This paper addresses the particular problem of facilitating faculty examination of academic software -- of balancing ease of access with suitable precautions against abuse -- to ensure that the true power of computer software for teaching and research is widely recognized and duly appreciated. [The author] looks first at copy-right law and current licensing practices to explain the problems of disseminating examination copies. To accommodate different distribution practices, two model examination copy licenses are proposed -- each of which is conceived as a standard for shared expectations and mutual respect between producers and users.
Kahin, Brian. "Scholarly Communication in the Network Environment: Issues of
principle, policy and Practice." The Electronic Library 10, no. 5 (October 1992):
The author examines the legal and ethical issues involved in the development of digitized information and growth in research networking. Kahin's intention is to encourage researchers involved in the creation and dissemination of scholarly information to arrive at a consensus from which policies and practices could be derived to deal with "first, those [issues] arising from the greatly expanded opportunities and relationships within informal communication, pre-publication and formal publication; second, post-publication issues associated with the network as a distribution environment." .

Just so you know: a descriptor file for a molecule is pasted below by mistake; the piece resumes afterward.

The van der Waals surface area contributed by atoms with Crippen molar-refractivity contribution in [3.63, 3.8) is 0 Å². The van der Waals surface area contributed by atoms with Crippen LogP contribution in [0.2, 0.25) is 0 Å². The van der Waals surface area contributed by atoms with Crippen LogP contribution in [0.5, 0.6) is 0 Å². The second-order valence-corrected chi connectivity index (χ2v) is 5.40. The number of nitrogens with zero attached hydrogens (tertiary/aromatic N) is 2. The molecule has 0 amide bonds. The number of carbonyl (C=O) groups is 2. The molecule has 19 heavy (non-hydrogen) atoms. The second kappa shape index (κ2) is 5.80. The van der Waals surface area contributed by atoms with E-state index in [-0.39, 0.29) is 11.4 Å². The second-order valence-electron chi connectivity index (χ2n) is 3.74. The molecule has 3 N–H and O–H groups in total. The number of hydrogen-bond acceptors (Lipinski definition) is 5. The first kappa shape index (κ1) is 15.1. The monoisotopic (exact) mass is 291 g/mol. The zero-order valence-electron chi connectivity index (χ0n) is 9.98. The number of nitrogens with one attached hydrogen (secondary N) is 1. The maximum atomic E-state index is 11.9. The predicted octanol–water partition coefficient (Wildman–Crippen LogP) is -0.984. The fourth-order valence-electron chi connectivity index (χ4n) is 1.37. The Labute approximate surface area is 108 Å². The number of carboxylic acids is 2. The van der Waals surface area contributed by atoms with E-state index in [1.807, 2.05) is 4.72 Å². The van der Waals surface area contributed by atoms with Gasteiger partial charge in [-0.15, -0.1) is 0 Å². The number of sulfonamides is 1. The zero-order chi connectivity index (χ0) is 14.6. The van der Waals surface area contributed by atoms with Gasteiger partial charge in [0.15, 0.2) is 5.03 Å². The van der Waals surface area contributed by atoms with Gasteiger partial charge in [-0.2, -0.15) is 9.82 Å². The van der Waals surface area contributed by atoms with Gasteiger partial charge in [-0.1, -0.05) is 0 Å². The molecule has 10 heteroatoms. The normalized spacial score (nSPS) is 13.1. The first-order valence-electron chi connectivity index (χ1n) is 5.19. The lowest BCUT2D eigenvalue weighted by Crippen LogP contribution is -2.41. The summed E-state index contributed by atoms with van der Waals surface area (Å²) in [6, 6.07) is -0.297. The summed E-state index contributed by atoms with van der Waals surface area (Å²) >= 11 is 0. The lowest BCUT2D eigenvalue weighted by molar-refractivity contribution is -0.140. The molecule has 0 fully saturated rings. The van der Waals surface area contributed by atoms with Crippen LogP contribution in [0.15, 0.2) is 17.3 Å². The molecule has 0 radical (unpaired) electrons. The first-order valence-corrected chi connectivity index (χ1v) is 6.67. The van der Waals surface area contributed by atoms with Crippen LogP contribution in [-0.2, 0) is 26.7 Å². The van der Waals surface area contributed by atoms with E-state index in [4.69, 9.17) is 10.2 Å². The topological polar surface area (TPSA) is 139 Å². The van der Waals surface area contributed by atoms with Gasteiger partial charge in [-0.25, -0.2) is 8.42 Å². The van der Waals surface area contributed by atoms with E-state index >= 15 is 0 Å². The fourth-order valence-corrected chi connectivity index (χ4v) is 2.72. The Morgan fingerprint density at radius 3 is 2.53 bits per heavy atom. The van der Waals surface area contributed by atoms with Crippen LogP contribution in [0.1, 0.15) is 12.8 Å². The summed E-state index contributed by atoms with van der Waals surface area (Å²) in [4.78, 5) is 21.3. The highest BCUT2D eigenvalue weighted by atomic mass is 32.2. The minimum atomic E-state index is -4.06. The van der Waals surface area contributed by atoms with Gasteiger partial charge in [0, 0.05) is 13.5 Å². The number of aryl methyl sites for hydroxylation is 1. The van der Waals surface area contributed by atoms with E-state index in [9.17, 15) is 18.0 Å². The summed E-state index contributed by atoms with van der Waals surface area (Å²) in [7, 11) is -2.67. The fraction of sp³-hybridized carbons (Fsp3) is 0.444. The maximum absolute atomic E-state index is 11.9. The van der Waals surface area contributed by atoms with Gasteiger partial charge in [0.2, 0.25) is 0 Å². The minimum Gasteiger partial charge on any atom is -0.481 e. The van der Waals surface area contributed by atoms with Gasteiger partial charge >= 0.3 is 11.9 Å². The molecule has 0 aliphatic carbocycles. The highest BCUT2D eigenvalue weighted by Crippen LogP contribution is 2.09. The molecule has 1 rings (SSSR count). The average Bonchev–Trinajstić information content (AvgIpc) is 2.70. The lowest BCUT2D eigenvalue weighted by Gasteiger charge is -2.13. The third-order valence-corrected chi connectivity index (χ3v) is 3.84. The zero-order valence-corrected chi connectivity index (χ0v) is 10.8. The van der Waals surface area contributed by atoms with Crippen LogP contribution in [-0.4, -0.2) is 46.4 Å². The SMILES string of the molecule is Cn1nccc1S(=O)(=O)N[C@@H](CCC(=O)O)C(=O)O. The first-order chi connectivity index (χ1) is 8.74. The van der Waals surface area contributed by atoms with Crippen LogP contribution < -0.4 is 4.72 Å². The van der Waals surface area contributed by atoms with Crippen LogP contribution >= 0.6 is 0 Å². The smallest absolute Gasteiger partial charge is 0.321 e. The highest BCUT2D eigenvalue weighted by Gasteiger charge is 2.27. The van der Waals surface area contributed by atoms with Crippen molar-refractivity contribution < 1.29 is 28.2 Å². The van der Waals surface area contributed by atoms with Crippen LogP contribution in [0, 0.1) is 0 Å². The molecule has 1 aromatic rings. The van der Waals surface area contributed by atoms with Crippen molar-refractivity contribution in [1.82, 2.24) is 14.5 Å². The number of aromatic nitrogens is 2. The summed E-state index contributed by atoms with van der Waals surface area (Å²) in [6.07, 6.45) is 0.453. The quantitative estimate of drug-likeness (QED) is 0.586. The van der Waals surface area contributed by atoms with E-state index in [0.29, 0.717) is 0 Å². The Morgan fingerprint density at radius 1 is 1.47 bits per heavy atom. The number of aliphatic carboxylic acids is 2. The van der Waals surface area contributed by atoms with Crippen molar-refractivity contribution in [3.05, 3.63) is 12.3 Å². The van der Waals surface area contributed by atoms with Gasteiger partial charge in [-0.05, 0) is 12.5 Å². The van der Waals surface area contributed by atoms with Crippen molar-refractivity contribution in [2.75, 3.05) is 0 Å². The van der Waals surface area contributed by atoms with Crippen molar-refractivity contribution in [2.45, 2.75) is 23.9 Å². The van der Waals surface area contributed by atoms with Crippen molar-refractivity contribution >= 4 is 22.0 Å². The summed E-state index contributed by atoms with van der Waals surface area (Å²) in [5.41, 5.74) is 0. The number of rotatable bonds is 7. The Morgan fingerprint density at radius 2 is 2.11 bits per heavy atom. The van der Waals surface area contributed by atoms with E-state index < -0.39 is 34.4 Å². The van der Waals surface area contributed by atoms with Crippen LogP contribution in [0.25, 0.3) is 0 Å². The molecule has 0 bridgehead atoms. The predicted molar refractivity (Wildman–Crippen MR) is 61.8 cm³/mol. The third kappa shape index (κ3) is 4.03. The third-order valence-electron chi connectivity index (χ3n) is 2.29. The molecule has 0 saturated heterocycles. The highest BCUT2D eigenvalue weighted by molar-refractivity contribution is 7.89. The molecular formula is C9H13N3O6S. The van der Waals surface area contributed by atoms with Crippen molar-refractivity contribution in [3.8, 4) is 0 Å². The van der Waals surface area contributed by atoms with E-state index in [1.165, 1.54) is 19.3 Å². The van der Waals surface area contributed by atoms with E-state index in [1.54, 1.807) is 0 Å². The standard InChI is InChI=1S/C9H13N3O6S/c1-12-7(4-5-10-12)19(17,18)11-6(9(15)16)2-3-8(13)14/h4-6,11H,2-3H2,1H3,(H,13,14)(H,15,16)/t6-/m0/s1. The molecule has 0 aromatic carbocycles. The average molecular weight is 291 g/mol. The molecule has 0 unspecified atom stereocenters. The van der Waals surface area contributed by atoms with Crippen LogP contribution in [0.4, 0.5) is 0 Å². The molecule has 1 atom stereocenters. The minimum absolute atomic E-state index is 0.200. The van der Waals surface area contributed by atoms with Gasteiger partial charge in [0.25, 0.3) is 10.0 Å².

Nilsen, Kirsti. "Canadian Government Electronic Information Policy." Government
Information Quarterly 10, no. 2 (1993): 203-220.